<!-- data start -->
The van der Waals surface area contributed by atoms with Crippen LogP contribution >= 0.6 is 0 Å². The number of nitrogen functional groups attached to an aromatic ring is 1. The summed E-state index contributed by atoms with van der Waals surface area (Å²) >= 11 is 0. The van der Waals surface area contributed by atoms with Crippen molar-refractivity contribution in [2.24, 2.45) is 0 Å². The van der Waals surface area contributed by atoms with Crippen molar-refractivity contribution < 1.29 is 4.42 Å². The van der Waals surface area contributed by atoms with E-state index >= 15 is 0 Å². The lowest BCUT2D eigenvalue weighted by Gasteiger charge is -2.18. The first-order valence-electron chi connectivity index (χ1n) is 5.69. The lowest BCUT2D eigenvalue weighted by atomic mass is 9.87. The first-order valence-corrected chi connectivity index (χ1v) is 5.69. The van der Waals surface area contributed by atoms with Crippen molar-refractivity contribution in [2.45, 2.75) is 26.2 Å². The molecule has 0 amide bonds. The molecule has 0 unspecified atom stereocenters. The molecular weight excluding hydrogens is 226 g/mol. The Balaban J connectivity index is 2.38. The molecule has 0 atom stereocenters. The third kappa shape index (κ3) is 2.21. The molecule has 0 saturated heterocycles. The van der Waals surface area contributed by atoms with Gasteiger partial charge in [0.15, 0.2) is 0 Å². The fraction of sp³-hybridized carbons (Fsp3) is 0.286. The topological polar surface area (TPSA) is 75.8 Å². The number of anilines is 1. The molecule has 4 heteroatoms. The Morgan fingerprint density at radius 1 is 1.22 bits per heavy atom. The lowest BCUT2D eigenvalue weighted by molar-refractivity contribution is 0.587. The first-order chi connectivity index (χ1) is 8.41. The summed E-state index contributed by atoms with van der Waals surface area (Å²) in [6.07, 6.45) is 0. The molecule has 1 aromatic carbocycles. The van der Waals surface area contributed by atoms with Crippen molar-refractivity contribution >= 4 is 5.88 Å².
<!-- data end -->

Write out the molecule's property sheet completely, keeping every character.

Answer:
The van der Waals surface area contributed by atoms with Crippen LogP contribution >= 0.6 is 0 Å². The number of nitrogen functional groups attached to an aromatic ring is 1. The summed E-state index contributed by atoms with van der Waals surface area (Å²) >= 11 is 0. The van der Waals surface area contributed by atoms with Crippen molar-refractivity contribution in [2.24, 2.45) is 0 Å². The van der Waals surface area contributed by atoms with Crippen molar-refractivity contribution < 1.29 is 4.42 Å². The van der Waals surface area contributed by atoms with E-state index >= 15 is 0 Å². The lowest BCUT2D eigenvalue weighted by Gasteiger charge is -2.18. The first-order valence-electron chi connectivity index (χ1n) is 5.69. The lowest BCUT2D eigenvalue weighted by atomic mass is 9.87. The first-order valence-corrected chi connectivity index (χ1v) is 5.69. The van der Waals surface area contributed by atoms with Crippen molar-refractivity contribution in [2.45, 2.75) is 26.2 Å². The molecule has 0 amide bonds. The molecule has 0 unspecified atom stereocenters. The molecular weight excluding hydrogens is 226 g/mol. The Balaban J connectivity index is 2.38. The molecule has 0 atom stereocenters. The third kappa shape index (κ3) is 2.21. The molecule has 0 saturated heterocycles. The van der Waals surface area contributed by atoms with Gasteiger partial charge in [0.15, 0.2) is 0 Å². The fraction of sp³-hybridized carbons (Fsp3) is 0.286. The topological polar surface area (TPSA) is 75.8 Å². The number of anilines is 1. The molecule has 4 heteroatoms. The Morgan fingerprint density at radius 1 is 1.22 bits per heavy atom. The lowest BCUT2D eigenvalue weighted by molar-refractivity contribution is 0.587. The first-order chi connectivity index (χ1) is 8.41. The summed E-state index contributed by atoms with van der Waals surface area (Å²) in [6.07, 6.45) is 0. The molecule has 1 aromatic carbocycles. The van der Waals surface area contributed by atoms with Crippen molar-refractivity contribution >= 4 is 5.88 Å².